There are many types of PR disasters, but by far the worst is when you push out a campaign based on an idea that really hasn’t been thought through. Pepsi was under fire this month for its advert featuring Kendall Jenner brokering peace between protestors and police using Pepsi. Although the sentiment of unity, peace and understanding was good, the resulting advert “missed the mark” as Pepsi quite rightly put it.
Pepsi’s not the first or the last company to have a bad idea. But unfortunately for companies like Pepsi, there are few places to hide once the bad idea is out there and the backlash starts to flood the internet. Kudos to Pepsi for acknowledging its mistake – and if you want more on handling a crisis, do read this piece by our CEO Claire – but I ask, how could Pepsi have avoided this whole disaster in the first place? Prevention is better than cure, as the saying goes!
For me the answer is two-fold: Diversity and the power to speak up.
Our client, Julie Chakraverty, is the founder of Rungway, which is a platform that helps people give and get help on work life questions. Julie is a huge advocate of diversity and is often speaking at events that can help companies develop a more diverse workforce. A story she told at one of these events caught my attention and got me thinking quite differently. She said that when you’re explaining an idea to a friend or someone from a similar background, you don’t have to explain yourself too much because they understand your context. But if you’re explaining something in a situation without likeminded people or people of a similar demographic around, you’ll often need to explain your thinking a lot more to justify it. It’s this dialogue that is hugely beneficial as it can often raise new views and opinions that can strengthen and/or develop an idea a lot further. Or – in this case, help you see that the idea isn’t a great one.
Diversity in any industry and in any department is a great thing – and it’s on the agenda for everyone. In marketing and PR specifically, the winners will be those who push for diversity more aggressively because their workforce will be all the more powerful.
That said, the other side of the coin is having the power to speak up. Having a room full of people with diverse views and backgrounds is great, but you need to give them the power to use their voice.
In a Ted Talk by Adam Galinsky, a social psychologist at Columbia Business School, I learnt about what makes people feel comfortable about speaking up. Adam talks about two motivators that compel us to speak up: having expertise, and having social support and allies. But more interestingly, we all have a range of ‘acceptable behaviours’ based on our experience. The wider the range, the more likely we speak up. This range is also not fixed, it expands and narrows based on context. Adam states that the biggest influence on that range is the individual’s power within the group. When someone has lots of power, the range widens.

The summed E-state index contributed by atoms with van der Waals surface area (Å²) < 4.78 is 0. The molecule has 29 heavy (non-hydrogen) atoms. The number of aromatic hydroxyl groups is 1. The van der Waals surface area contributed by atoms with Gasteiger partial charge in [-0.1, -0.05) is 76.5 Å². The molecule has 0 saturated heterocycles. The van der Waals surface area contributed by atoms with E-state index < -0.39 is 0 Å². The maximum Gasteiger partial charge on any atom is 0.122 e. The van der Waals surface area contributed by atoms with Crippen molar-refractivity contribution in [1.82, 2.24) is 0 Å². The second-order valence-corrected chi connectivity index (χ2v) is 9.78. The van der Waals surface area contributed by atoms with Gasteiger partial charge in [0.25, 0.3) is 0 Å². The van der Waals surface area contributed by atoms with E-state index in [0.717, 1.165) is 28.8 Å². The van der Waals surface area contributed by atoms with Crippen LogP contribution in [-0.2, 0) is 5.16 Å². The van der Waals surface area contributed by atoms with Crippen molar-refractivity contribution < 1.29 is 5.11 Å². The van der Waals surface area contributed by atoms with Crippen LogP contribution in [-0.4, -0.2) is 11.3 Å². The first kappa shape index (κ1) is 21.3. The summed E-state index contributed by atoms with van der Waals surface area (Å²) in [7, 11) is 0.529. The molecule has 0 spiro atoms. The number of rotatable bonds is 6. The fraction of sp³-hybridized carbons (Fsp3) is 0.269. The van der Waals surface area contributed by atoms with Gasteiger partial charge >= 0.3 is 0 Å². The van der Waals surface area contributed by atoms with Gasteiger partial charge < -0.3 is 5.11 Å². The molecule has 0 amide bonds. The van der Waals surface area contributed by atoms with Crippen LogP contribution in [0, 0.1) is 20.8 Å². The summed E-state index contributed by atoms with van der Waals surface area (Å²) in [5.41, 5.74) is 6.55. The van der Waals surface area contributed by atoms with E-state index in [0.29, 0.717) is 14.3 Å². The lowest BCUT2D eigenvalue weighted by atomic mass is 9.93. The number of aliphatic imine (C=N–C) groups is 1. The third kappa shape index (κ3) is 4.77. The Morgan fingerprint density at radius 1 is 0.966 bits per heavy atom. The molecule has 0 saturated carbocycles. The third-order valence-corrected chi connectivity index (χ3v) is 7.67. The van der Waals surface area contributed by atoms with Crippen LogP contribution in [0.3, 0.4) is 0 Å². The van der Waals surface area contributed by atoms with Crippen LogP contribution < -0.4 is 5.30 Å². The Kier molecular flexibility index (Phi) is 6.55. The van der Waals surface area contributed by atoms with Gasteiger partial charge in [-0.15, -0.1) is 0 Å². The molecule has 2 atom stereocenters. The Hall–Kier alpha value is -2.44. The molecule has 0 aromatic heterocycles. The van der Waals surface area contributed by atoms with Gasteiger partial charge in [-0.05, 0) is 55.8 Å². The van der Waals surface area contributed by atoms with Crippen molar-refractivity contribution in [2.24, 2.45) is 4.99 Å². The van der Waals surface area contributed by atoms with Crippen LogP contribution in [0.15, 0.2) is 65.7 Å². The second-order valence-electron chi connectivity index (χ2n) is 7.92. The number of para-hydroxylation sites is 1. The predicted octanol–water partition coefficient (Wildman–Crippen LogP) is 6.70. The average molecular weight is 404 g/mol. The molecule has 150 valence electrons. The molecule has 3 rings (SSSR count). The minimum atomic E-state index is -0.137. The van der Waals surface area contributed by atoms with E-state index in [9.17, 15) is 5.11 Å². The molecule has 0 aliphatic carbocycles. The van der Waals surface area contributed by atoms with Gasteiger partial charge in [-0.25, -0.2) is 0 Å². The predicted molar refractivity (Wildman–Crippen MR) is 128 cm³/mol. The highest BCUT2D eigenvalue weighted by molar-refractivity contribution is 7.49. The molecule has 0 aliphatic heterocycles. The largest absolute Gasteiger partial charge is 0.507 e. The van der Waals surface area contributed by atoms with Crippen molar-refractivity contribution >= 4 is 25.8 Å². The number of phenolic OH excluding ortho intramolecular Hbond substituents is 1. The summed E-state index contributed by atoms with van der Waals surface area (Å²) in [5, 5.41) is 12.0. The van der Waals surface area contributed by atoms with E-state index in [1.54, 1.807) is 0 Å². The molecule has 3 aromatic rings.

And why am I telling you this? It’s because this background helps you understand how to create an environment that encourages everyone to have a voice.
In Adam’s Ted Talk he talks about ways to increase people’s power. He lists methods such as:
By even pushing just one of the behaviours above, you’re more likely to have people speak out during meetings and sessions meant to drive ideas.
For marketers and communication professionals, a bad idea can cause huge damage to a brand’s reputation, putting the future of the company at risk. Pushing for diversity and creating the right environment gives brands a better chance at not ending up in Pepsi’s red-faced position. But also, we – the public – will get better and more thought-provoking ideas, improving the overall standard of publicity, advertising and communications across the industry.
Were you listening to Talk Radio last Wednesday morning? If so, you may have heard about Prodigy Patient, in a segment discussing cyberchondriacs. Prodigy Patient is an app that helps you get better faster by informing you about your health. Firefly has begun the first phase of the PR programme which includes an app launch, research campaign, TV and radio day as well as paid and organic social activity aimed at driving downloads. The app is available on all major platforms – Android, Windows Phone and IOS.
Also on the way is rungway – a micro-mentoring app which is the brainchild of Julie Chakraverty. Still in beta, Firefly has been involved from its inception, with messaging evolving as more users come on board. Firefly’s late Spring launch plans include a study into mentoring, an app review programme, profiling Julie and social media support (paid and organic). The objective for rungway is to continue to build on the current supportive and engaged community who form the beta test. Join Claire Walker’s PR professionals mentoring group and be a beta tester, register at: http://www.rungway.com/
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